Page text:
“One thing that they taught us was that our parents won’t come to pick us up from there,” she [Liza] said, reciting the message drilled into them by the camp’s directors and staff. “They won’t be able to because we’re not their children anymore.” The kids now belonged to the Russians, “and our parents don’t need us.”

Liza’s description of the Crimea camp is in line with testimonies from other repatriated children who passed through similar facilities, according to Save Ukraine. …

The darkened corridors of the orphanage are quiet now, except for the occasional boom of nearby artillery strikes. The children are long gone, and most of the staff have also fled. …

Five kilometres south of the orphanage, tucked behind the main thoroughfare that leads to the centre of Kherson, Ukrainians were trying to hide another group of children from the conflict.

From late February until the end of April 2022, Pastor Pavlo Smoliakov sheltered 58 toddlers and infants in the basement of his local Baptist church. The children came from the Kherson Regional Children’s Home that lies close to the Dnipro River.

Among the children in the home’s care were twin girls Diana and Svitlana Berenzon. They had been in care since birth because social workers were concerned that their family home did not have proper heating or adequate furnishing. ...

Russian soldiers found out about the children in the church basement and began stopping by to check on them. The Russians claimed they were suspicious about what the Ukrainians intended to do with the toddlers, Pastor Smoliakov said. ...

At the end of April, a man who called himself the “Navigator,” flanked by armed soldiers, ordered Smoliakov to transfer the children back to the Kherson Regional Children’s Home. Smoliakov complied.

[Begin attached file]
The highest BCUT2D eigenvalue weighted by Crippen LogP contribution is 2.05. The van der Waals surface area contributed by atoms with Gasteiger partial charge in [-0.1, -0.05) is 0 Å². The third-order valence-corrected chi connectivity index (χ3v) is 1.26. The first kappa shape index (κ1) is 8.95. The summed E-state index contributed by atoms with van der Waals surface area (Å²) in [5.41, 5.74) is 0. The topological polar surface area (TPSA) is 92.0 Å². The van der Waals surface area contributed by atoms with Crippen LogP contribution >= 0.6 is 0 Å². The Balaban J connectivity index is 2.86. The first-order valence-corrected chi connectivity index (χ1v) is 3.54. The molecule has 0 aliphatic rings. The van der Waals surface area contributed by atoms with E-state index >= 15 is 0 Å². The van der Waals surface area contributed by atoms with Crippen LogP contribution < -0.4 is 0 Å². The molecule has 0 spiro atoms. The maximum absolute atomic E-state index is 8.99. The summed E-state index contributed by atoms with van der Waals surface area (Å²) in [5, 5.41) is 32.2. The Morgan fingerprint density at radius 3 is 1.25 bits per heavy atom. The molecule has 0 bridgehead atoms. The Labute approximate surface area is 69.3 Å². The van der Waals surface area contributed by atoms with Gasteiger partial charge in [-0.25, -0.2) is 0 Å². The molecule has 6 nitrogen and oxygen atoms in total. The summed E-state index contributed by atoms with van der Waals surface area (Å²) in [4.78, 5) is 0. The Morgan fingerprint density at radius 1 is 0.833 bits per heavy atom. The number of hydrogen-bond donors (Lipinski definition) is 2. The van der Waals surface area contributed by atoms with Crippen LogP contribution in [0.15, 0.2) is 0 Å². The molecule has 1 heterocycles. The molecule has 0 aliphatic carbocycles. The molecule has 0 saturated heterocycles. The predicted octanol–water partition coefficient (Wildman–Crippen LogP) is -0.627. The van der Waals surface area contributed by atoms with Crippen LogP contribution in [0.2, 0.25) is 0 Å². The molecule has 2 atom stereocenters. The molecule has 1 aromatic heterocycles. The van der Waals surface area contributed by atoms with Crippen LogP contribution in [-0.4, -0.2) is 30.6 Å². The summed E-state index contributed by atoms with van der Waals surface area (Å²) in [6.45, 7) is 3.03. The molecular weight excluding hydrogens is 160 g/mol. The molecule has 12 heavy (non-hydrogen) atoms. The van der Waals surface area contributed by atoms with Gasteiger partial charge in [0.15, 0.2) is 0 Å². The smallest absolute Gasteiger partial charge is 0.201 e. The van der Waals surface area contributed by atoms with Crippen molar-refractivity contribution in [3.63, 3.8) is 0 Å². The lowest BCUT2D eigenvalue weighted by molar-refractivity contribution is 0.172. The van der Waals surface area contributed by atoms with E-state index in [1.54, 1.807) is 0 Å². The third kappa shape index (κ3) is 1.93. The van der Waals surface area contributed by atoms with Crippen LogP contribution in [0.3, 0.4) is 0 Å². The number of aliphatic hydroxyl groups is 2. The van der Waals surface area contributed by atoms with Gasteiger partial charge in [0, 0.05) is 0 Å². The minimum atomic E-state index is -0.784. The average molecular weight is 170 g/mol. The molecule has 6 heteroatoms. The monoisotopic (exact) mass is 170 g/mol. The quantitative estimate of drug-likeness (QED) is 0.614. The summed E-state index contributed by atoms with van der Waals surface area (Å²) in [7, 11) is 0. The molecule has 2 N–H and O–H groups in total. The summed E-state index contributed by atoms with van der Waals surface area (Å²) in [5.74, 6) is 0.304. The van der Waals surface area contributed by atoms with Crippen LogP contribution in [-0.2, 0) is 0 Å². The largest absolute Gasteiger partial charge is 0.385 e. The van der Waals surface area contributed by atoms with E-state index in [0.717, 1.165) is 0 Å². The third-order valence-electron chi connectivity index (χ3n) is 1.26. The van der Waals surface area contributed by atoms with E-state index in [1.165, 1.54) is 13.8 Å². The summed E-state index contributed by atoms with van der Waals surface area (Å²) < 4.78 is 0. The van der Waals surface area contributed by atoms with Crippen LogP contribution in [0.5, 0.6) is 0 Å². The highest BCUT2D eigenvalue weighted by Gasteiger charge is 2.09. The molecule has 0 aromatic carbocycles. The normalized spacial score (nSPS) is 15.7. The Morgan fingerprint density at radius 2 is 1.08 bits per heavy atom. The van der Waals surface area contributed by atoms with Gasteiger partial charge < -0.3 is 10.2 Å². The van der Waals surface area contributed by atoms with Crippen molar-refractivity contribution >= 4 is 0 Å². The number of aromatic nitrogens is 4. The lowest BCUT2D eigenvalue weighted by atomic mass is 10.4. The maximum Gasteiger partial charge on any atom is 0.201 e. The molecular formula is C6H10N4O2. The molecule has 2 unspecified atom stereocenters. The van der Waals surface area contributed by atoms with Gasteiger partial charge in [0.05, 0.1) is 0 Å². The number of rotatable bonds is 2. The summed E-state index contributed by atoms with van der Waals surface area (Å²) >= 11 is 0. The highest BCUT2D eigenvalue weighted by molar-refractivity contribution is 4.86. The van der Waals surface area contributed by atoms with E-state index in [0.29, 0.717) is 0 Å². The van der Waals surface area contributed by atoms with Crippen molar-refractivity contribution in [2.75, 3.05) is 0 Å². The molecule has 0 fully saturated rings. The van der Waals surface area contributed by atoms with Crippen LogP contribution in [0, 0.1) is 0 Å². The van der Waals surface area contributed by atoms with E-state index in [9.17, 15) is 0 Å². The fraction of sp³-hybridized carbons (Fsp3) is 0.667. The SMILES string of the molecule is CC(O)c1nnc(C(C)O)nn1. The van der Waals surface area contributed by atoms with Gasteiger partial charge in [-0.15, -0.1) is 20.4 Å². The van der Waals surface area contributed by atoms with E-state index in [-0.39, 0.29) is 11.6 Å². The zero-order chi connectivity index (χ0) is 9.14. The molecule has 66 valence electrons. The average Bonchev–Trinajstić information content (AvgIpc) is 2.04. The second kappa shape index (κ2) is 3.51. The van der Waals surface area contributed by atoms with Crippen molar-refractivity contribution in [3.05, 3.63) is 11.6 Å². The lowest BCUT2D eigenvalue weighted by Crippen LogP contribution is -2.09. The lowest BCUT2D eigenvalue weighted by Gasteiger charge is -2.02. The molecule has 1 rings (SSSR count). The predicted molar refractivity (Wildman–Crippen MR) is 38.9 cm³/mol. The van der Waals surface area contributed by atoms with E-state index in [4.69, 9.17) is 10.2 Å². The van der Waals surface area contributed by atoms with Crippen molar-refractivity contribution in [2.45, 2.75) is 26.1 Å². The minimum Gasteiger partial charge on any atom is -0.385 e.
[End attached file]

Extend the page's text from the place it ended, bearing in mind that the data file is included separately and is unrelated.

The Russian authorities then fired the director of the home because she refused to cooperate with the occupiers. They appointed a local paediatrician named Tetiana Zavalska in her place. Zavalska later took part in a Russian state TV documentary that sought to portray Moscow’s rule in Kherson as benign. ...

By fall of 2022, Ukraine’s armed forces were steadily advancing towards Kherson. Tens of thousands of Russian troops began retreating to the left bank of the Dnipro River. Russian-installed officials made preparations to evacuate some of the civilian population.

There were now 48 children in the Regional Children’s Home.

PHOTO: A ward at Kherson Regional Children’s Hospital, where some of the infants from the Regional Children’s Home received treatment. REUTERS/Alina Smutko …

In late October 2022, the 46 remaining youngsters were taken by the Russians from the Regional Children’s Home. ...

The clip, from Oct. 21, 2022, shows Igor Kastyukevich, a member of the upper house of the Russian parliament, holding a child named Ivan Batyhin in a lilac puffer jacket. Ivan and other infants and toddlers, bundled up in colourful outfits, are seen being carried onto a bus marked with the Russian war symbol Z. The buses were sent in by the Russian occupation authorities in Crimea, according to a volunteer from Crimea who accompanied the children. …

The buses drove 280 kilometres away to the district of Simferopol, Crimea. Most of the children were placed in a specialised orphanage for youngsters with psychological and nervous disorders. Its name, “Yolochka,” means Christmas tree in Russian. Around a dozen of the pre-schoolers are now housed in a Crimea sanatorium or a second orphanage for older children. ...

One year on, in late September last year, the playground of the children’s home was eerily quiet, the ground covered with shin-high weeds and fallen leaves. A local man was still guarding the premises, walking aimlessly around the rusted swings even as nearby shelling occasionally shook the ground.

Zavalska, the collaborator installed by the occupation as home director, fled when Russian forces withdrew, according to the home's pre-war head.

The toddlers mostly vanished from view after they were removed from Kherson. ...

A Russian government adoption website published letters from children in an orphanage detailing what gifts they want from Santa. Reuters identified this child as Artem Poberezkyi, who went missing from Kherson in October 2022. Photo from Verstka media
The adoption website also published a "letter to Santa" from this child. Reuters identified her as Svitlana Berenzon, who with her twin sister was taken from the Kherson Regional Children's Home. Photo from Verstka media

Reports in Ukrainian and independent Russian media have indicated that some of the 48 toddlers may have been taken to the Yolochka home. In interviews with six current and former Yolochka staff, Reuters has established that around 30 remained there as of November 2023. ...